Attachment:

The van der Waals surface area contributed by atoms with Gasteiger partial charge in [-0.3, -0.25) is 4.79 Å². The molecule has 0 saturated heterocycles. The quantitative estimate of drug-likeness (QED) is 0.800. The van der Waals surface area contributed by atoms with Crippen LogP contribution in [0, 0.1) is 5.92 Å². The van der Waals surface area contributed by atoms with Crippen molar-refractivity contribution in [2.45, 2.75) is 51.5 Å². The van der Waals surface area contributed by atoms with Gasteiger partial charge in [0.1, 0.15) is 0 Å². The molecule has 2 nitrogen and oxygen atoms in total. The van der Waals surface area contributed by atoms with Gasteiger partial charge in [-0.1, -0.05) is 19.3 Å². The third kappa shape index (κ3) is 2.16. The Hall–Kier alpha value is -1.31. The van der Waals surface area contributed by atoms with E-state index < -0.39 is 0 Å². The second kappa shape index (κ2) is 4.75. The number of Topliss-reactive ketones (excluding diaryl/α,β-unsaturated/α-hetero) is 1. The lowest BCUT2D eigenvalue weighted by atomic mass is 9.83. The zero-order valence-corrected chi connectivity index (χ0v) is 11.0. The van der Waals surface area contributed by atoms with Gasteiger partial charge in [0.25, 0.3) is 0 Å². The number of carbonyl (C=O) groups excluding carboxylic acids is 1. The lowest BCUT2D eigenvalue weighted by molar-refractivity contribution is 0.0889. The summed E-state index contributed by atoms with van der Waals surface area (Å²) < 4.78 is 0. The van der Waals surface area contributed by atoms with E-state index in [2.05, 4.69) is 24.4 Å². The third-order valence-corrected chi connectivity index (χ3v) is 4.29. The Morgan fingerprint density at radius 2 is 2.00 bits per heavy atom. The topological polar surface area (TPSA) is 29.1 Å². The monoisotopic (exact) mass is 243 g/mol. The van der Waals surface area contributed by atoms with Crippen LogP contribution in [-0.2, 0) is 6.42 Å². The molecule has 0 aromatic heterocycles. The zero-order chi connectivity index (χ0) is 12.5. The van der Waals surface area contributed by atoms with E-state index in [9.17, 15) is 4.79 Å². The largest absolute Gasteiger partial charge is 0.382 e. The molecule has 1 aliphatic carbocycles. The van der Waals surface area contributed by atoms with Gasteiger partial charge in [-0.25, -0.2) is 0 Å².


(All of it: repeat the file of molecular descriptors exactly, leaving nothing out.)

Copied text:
The van der Waals surface area contributed by atoms with Gasteiger partial charge in [-0.3, -0.25) is 4.79 Å². The molecule has 0 saturated heterocycles. The quantitative estimate of drug-likeness (QED) is 0.800. The van der Waals surface area contributed by atoms with Crippen LogP contribution in [0, 0.1) is 5.92 Å². The van der Waals surface area contributed by atoms with Crippen molar-refractivity contribution in [2.45, 2.75) is 51.5 Å². The van der Waals surface area contributed by atoms with Gasteiger partial charge in [0.1, 0.15) is 0 Å². The molecule has 2 nitrogen and oxygen atoms in total. The van der Waals surface area contributed by atoms with Gasteiger partial charge in [-0.1, -0.05) is 19.3 Å². The third kappa shape index (κ3) is 2.16. The Hall–Kier alpha value is -1.31. The van der Waals surface area contributed by atoms with E-state index < -0.39 is 0 Å². The second kappa shape index (κ2) is 4.75. The number of Topliss-reactive ketones (excluding diaryl/α,β-unsaturated/α-hetero) is 1. The lowest BCUT2D eigenvalue weighted by atomic mass is 9.83. The zero-order valence-corrected chi connectivity index (χ0v) is 11.0. The van der Waals surface area contributed by atoms with Gasteiger partial charge in [0.25, 0.3) is 0 Å². The number of carbonyl (C=O) groups excluding carboxylic acids is 1. The lowest BCUT2D eigenvalue weighted by molar-refractivity contribution is 0.0889. The summed E-state index contributed by atoms with van der Waals surface area (Å²) < 4.78 is 0. The van der Waals surface area contributed by atoms with E-state index in [2.05, 4.69) is 24.4 Å². The third-order valence-corrected chi connectivity index (χ3v) is 4.29. The Morgan fingerprint density at radius 2 is 2.00 bits per heavy atom. The topological polar surface area (TPSA) is 29.1 Å². The monoisotopic (exact) mass is 243 g/mol. The van der Waals surface area contributed by atoms with Crippen LogP contribution in [-0.2, 0) is 6.42 Å². The molecule has 0 aromatic heterocycles. The zero-order chi connectivity index (χ0) is 12.5. The van der Waals surface area contributed by atoms with E-state index in [9.17, 15) is 4.79 Å². The largest absolute Gasteiger partial charge is 0.382 e. The molecule has 1 aliphatic carbocycles. The van der Waals surface area contributed by atoms with Gasteiger partial charge in [-0.25, -0.2) is 0 Å².